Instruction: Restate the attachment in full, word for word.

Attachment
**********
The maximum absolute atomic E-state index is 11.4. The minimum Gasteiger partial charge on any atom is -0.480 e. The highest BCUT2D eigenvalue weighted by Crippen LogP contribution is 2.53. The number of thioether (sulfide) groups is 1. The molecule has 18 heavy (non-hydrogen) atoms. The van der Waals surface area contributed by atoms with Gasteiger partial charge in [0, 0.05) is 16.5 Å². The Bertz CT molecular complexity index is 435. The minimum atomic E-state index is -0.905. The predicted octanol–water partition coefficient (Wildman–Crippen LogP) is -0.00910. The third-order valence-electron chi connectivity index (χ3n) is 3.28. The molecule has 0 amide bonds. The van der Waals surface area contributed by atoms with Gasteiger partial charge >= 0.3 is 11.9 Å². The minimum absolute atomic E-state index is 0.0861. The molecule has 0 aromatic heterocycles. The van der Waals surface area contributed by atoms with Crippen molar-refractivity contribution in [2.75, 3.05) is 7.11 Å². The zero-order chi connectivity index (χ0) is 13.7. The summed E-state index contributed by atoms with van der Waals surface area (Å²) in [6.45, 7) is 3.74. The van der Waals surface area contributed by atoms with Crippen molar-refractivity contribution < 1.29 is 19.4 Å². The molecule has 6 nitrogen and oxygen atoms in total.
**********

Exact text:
The maximum absolute atomic E-state index is 11.4. The minimum Gasteiger partial charge on any atom is -0.480 e. The highest BCUT2D eigenvalue weighted by Crippen LogP contribution is 2.53. The number of thioether (sulfide) groups is 1. The molecule has 18 heavy (non-hydrogen) atoms. The van der Waals surface area contributed by atoms with Gasteiger partial charge in [0, 0.05) is 16.5 Å². The Bertz CT molecular complexity index is 435. The minimum atomic E-state index is -0.905. The predicted octanol–water partition coefficient (Wildman–Crippen LogP) is -0.00910. The third-order valence-electron chi connectivity index (χ3n) is 3.28. The molecule has 0 amide bonds. The van der Waals surface area contributed by atoms with Gasteiger partial charge >= 0.3 is 11.9 Å². The minimum absolute atomic E-state index is 0.0861. The molecule has 0 aromatic heterocycles. The van der Waals surface area contributed by atoms with Crippen molar-refractivity contribution in [2.75, 3.05) is 7.11 Å². The zero-order chi connectivity index (χ0) is 13.7. The summed E-state index contributed by atoms with van der Waals surface area (Å²) in [6.45, 7) is 3.74. The van der Waals surface area contributed by atoms with Crippen molar-refractivity contribution < 1.29 is 19.4 Å². The molecule has 6 nitrogen and oxygen atoms in total.